We live out in the woods, not the sticks(sticks are small) of New York near the Catskills, and every winter I covet other people’s wood piles. Often I drive by homes with neatly stacked rows of beautifully cut hardwood. The land we have is not great for cut wood. It’s mostly pine, which is good for starting a fire, but burns too hot and because of the creosote gases inside, is often blamed for chimney fires.
For some time now I’ve had fantasies of other people’s wood piles.
Because we like to burn fires in the fireplace, I ordered my first cord of wood, ever. Cords of wood are hard to find right now. Last year’s winter was so bad many loggers sold out or are behind this year. I’m a city and suburb kid. So buying a cord of wood is quite foreign and exciting.
The cord is $225 but should last a few months. It took me a while to find this logger with split dry wood.
Update: My wife was on her way to the kid’s school when she called with urgency.
“Doug there is a sign with free wood. Free wood!” She shouted into the phone. “Beautiful big rounds stacked up. Free wood honey. You dreams are coming true.”
I sat dumbfounded as the words went around my cerebral cortex. “Free?” Better words were never uttered. “Free wood, honey?”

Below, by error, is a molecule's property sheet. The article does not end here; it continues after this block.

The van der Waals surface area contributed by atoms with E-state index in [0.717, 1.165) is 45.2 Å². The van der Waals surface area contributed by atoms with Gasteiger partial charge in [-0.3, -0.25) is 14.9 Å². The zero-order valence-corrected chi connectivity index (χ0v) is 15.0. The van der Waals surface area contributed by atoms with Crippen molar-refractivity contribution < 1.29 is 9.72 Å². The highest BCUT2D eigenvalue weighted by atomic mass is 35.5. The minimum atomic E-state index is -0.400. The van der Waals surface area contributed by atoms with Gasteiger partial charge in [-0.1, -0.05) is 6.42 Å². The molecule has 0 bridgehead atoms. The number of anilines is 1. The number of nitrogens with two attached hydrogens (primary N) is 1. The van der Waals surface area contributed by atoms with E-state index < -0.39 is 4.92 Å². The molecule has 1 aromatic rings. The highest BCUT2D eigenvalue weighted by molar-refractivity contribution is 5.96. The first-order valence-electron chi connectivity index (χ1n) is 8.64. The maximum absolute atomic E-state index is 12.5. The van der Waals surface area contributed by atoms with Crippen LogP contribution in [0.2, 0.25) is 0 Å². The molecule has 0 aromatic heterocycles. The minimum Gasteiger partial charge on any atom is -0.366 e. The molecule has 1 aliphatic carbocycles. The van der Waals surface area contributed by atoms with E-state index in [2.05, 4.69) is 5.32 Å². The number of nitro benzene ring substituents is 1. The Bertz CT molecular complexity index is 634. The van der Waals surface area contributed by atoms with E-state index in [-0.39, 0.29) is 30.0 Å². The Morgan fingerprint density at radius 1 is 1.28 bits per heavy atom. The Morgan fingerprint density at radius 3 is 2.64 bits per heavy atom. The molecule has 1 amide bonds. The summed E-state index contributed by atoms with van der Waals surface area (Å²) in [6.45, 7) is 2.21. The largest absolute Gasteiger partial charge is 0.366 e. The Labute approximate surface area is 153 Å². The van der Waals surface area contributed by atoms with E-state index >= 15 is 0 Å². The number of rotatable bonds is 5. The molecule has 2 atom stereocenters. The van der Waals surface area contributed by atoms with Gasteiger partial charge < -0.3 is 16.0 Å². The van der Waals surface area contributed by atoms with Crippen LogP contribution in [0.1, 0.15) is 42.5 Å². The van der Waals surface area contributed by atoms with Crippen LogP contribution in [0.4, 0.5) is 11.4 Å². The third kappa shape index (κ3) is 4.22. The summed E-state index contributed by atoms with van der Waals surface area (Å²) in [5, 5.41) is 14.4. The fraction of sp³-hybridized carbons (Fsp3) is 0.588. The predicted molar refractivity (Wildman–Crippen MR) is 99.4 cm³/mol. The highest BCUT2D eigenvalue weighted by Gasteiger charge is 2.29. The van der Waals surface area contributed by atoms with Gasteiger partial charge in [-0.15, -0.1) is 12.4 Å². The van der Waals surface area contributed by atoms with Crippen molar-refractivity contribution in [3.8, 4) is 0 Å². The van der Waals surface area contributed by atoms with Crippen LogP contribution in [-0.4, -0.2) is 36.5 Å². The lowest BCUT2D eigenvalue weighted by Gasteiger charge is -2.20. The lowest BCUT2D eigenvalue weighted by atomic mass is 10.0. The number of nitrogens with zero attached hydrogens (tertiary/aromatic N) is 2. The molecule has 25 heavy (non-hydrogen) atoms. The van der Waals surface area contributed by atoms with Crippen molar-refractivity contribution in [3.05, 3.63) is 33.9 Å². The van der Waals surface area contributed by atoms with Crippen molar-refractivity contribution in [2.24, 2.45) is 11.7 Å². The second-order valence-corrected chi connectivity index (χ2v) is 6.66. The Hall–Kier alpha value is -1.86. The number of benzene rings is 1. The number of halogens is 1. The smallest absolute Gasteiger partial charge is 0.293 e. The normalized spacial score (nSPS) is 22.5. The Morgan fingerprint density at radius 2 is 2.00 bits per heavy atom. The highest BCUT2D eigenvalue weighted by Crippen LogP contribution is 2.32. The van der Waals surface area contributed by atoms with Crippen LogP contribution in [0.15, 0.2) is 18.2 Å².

“I had to call or you would’ve killed me if I didn’t.” We hung up as I sat in my home office surrounded by work and piles of paper.
Twenty minutes earlier I’d gotten off the phone with my boss and knew he wouldn’t be reaching out to me again today or at least for a few hours. I contemplated the pile of work on my desk and imagined having to fight others off for the free pile of wood, fighting them off with a stick. To the death!
Hmm, free wood. I will no longer have to covet other’s piles. A whole tree had been cut down, cut up, and is waiting for an anonymous taker. That taker could be me.
Plus the cord, we will be burning as many fires this winter as we like.
I grabbed my work phone and grabbed the keys to our big truck, and burned rubber ten minutes to get over there.
The sign said in big bold letters FREE WOOD with an arrow pointing down a small grass hill to a large field. At the far end of this field sat the untouched pile towering like a small wood pyramid. No one was there to fight off. No Egyptian warriors were defending this sacred ground. Large wood rounds sat glistening, each one two feet long, waiting and inviting. Wood fuel. Wood fires in the large living-room fireplace will crackle and heat as the snow flies and cold chills.
I drove the truck fast across the grass field and loaded up the back quickly, while looking from side to side. I got almost all of it.
I brought the chunky rounds home, laid out a tarp, and stacked ‘em up. I stared proudly. I’ll let them dry a few weeks in the sun then split them using a log splitter. Others may now covet my wood pile. But sorry folks, it’s all mine. There will be no signs of free offerings.
Update: I just spoke with another wood guy, $180 a cord. Even better. This was a tip from a friend. Get in line people. But sorry, I can’t give you his phone number. I’m loading up this winter and selfish.